This was a grand commission for a patron of royal or near-royal status, executed in Paris in the second quarter of the sixteenth century. It is larger than the Bourdichon painting on vellum sold by Christie’s, 6 July 2004, lot 98 (which was 396mm. high, and perhaps once the central section of a triptych like the present example), and is almost on a par with Bening’s greatest surviving work in this media. Both artists here are documented working for the French court in the period in which this was made. While the presence of St. Augustine on one wing probably relates to his discussions of the Trinity, the presence of Charlemagne, dressed in a cloak partly of fleur-de-lys, is unrelated to the other imagery here, and suggests that the original commissioner was a member of the court of François Ier (1494-1547; king of France and father of the French Renaissance, patron of Leonardo da Vinci, owner of the Mona Lisa, and perhaps the greatest bibliophile of the sixteenth century), or perhaps the monarch himself.
The production of paintings by manuscript illuminators on free standing vellum leaves was an opulent but short-lived genre at the very end of the Middle Ages. It saw its heights in the French and Burgundian Netherlandish courts in the second quarter of the sixteenth century (see Kren in Illuminating the Renaissance, 2003, pp.480-1). It stood quite apart from panel painting, and its productions were intended to be kept loose (as in the case of René of Anjou’s parchment roll with a portrait of his wife, the queen of Sicily: listed in his 1471/2 inventory of possessions in the château at Angers) or pinned to a wooden frame (as depicted in the panel-painting of a young man by Petrus Christus, c.1450, now London, National Gallery, NG2593, in which the corner of the picture on the wall behind the subject lifts and curls, revealing it is on vellum not board; see Illuminating the Renaissance, 2003, p.25 for a reproduction). The production of these artworks was most probably driven on by shifts in late medieval devotional practises, as well as the development of increasingly large and monumental books for the French and Burgundian aristocracy, with vast miniatures each the size of a panel-painting. The same artists who painted lavish devotional books and secular romances, appear to occasionally have taken on these commissions, but of course the results were far more fragile and susceptible to the elements than paintings within books, and only a tiny handful now survive. In Flanders their production is synonymous with the artist Simon Bening, and his finest is the Penitent St. Jerome, c.1530, 640mm. high, now in the Escorial, Monasterio de San Lorenzo (see Illuminating the Renaissance, 2003, fig.15 for a reproduction).
Surviving French examples are far rarer. In 1380, Charles V appears to have owned an illuminated vellum triptych of the Crucifixion flanked by saints, but it is lost. As noted above, a single panel illuminated by the celebrated Tours artist Jean Bourdichon, was sold in Christie’s in 2004. Bourdichon is known to have executed other commissions of this form including a view of Caudebec painted on five skins glued together, and twenty-four paintings each on half a skin with scenes of boats and sailors, for which Louis XI paid him 8 livres tournais in 1480 (MacGibbon, Jean Bourdichon, 1933, p.137). The present triptych is the only evidence that Etienne Colaud and the Master of François de Rohan also worked in this media.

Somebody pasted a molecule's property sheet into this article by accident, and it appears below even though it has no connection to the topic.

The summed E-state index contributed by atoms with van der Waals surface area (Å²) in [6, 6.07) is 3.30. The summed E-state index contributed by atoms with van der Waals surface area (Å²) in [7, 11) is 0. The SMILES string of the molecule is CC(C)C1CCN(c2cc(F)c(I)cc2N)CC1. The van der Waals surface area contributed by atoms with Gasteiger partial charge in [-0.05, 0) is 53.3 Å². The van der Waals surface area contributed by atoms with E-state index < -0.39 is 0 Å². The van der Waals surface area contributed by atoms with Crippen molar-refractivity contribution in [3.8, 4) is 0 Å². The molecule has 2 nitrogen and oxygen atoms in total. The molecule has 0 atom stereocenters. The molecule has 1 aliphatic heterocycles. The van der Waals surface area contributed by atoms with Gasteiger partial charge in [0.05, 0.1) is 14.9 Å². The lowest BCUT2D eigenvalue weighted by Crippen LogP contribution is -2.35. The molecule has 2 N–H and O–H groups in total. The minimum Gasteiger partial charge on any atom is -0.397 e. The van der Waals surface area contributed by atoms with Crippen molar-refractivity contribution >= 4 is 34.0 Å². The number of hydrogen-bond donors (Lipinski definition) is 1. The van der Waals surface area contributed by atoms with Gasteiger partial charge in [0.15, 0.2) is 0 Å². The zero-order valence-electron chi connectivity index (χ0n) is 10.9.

The central panel with the Pentecost is the work of Etienne Colaud (Paris, fl. c.1512/13, d. 1541/42) who is attested in two documents dating from 1523 and 1528 for the illumination on each occasion of six copies of Statues of the Order of St. Michael for François Ier. This artist has been identified only recently, his name being mentioned in the colophon of a Book of Hours dated 1512/13, now in a private collection (M.-B. Cousseau, ‘Étienne Colaud, enlumineur et libraire parisien: à propos d’un livre d’heures portant sa souscription’, Bulletin du bibliophile, 2010, pp.11-35). Characteristic for Colaud are serene figures, lightly modelled hair and the majestic Renaissance architecture with colourful tiles.
The other artist who painted the wings with Charlemagne and St. Augustine is the Master of François de Rohan, who was active between c.1525-46 (M. Orth, ‘The Master of François de Rohan: a Familiar French Renaissance Miniaturist with a New Name’, in Illuminating the Book: Makers and Interpreters, 1998, pp.69-91). He was first named the Master of François Ier after a sumptuously illuminated Book of Hours executed in 1539/40 for, or for presentation to, that monarch (first identified by Backhouse in British Museum Quarterly 31, 1966-67, and sold in Arcana part I at Christie’s, 7 July 2010, lot 47; note also its sister volume produced by the same artist for Anne de Montmorency, François Ier’s childhood friend, in our rooms, 6 July 2010, lot 35, later J. Günther, Brochure 12, Faith and Knowledge, no.24), and was renamed by François Avril after a Fleur de Vertu dated 1530 (Paris, BnF., fr.1877) whose translator, François de Rohan, is portrayed at the beginning of that manuscript. The careful modelling of faces, the fluffy hair of Charlemagne and the slightly animated draperies with ‘fish bone’ hatching are typical of his style.
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